Minority access to federal contracts needs improvement
Broadening geographic distribution of federal contracts is one way to help minority and small business access, experts said during a Brookings Institution webinar.
Federal tech buying evolving over the years has made it easier for government agencies to acquire new products and technologies from outside contractors. Yet experts argue that changes still need to be made to improve small and minority business access to federal contracts.
The federal government spent roughly $665 billion on federal contractors in fiscal year 2022, or 10% of the federal budget, said Darrell West, a senior fellow in governance studies at the Brookings Institution, during a webinar. Most of that funding went to large companies on defense contracts, while small and medium-sized businesses received about $154 billion in federal contracts.
The U.S. Small Business Administration (SBA) reported that in fiscal year 2021, only 1.6% of federal contracting went to Black-owned businesses, while 1.78% went to Latino-owned firms. Some of the barriers to small and minority-owned businesses include extensive application processes for federal contracting that small businesses often don't have the staff to handle as well as a lack of transparency among federal agencies when it comes to businesses they're contracting with, said Bibi Hidalgo, SBA associate administrator for the Office of Government Contracting and Business Development.
While applauding advances the federal government has made to the tech acquisition process, experts -- including Hidalgo -- proposed a handful of suggestions to continue improving federal contract access for small and minority businesses during the Brookings webinar.
"We have to figure out ways to ensure that we continue to create efficiencies but also always [ensure] we're creating opportunity," Hidalgo said. "That is a critical tension we need to balance to make sure we're always creating avenues for firms to compete and for firms to innovate and ultimately get their foot in the door."
Improving small, minority and underserved business access to federal contracts
The federal government has made improvements to its acquisition processes, including multiple award contracts, interagency contracting and streamlined acquisition procedures to help keep up with the "rapid pace of technological advancement," said Matthew Blum, associate administrator for the Office of Federal Procurement Policy in the Office of Management and Budget during the webinar.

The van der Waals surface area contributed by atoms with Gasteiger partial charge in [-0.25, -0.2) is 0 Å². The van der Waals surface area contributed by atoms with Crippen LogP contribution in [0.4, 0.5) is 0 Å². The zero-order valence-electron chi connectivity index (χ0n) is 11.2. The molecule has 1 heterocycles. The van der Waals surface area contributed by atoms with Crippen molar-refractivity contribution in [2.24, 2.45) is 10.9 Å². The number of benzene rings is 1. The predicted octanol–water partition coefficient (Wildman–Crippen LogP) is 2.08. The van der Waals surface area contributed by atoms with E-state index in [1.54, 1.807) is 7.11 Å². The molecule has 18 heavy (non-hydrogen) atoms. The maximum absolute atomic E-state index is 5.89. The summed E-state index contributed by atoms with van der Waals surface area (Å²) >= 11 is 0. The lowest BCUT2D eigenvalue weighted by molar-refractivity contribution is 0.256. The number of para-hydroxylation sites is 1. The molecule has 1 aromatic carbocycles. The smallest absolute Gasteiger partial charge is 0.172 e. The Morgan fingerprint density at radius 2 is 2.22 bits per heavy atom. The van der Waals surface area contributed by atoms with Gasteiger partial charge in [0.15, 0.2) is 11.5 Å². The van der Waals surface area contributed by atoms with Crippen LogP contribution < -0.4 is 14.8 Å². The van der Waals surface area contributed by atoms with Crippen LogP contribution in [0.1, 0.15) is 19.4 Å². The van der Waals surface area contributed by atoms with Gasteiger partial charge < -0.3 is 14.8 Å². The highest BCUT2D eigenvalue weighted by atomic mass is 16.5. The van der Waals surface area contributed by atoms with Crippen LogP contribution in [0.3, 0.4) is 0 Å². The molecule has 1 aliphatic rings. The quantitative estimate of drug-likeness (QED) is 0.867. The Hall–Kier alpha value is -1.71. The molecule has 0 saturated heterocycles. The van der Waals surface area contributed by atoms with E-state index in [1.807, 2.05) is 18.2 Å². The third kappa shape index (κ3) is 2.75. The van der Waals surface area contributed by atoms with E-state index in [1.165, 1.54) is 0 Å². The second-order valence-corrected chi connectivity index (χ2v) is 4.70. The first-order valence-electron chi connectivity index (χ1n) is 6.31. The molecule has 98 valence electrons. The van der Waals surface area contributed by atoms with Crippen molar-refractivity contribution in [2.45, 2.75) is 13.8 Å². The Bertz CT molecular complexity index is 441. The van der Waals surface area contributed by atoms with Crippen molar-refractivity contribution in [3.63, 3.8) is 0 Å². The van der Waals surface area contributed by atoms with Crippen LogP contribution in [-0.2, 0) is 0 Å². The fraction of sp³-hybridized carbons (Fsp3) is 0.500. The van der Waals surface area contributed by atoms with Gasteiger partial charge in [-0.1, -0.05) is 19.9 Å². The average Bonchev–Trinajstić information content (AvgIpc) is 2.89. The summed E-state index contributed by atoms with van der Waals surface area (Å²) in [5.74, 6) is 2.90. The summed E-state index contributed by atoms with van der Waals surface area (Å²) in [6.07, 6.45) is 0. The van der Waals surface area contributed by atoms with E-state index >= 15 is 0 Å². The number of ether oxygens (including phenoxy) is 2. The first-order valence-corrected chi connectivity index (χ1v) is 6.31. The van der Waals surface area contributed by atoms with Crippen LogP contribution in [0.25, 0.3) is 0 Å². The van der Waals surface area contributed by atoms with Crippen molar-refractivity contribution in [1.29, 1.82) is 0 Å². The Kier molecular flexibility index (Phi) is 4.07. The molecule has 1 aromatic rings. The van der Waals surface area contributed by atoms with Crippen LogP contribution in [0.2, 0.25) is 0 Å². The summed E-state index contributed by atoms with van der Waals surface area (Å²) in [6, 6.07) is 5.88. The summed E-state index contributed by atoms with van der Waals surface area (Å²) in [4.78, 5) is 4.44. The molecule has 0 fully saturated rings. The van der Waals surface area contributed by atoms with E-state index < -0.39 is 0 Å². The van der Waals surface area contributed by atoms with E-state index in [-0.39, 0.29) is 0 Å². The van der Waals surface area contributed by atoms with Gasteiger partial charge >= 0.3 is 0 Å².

However, Blum said agency collaboration still needs improvement, including aligning requirements within different acquisition teams. He also said greater equity needs to be instilled within acquisition activities to improve small and underserved businesses' access to federal contracts.
Bibi HidalgoAssociate administrator, office of government contracting and business development, U.S. Small Business Administration
Blum said the federal government also needs to strengthen acquisition data management.
"The federal government generates billions of data points on millions of contracts awarded annually, yet most of this data remains out of the reach of our workforce," he said.
In a paper on improving federal acquisition processes, West said the federal government should broaden the geographic distribution of federal contracts. He said 12 states currently get two-thirds of federal dollars. He also supported training of government procurement officers to ensure better understanding of contracting with small businesses and increasing transparency in the acquisition process.
One way small business contracting is already improving under President Joe Biden is through requirements for agency buyers to meet congressionally mandated goals for small business contracting as part of buyer performance evaluations, Hidalgo said. She believes tying performance evaluations to small business goals will help improve federal buyer connections to small firms.
Makenzie Holland is a news writer covering big tech and federal regulation. Prior to joining TechTarget, she was a general reporter for the Wilmington StarNews and a crime and education reporter at the Wabash Plain Dealer.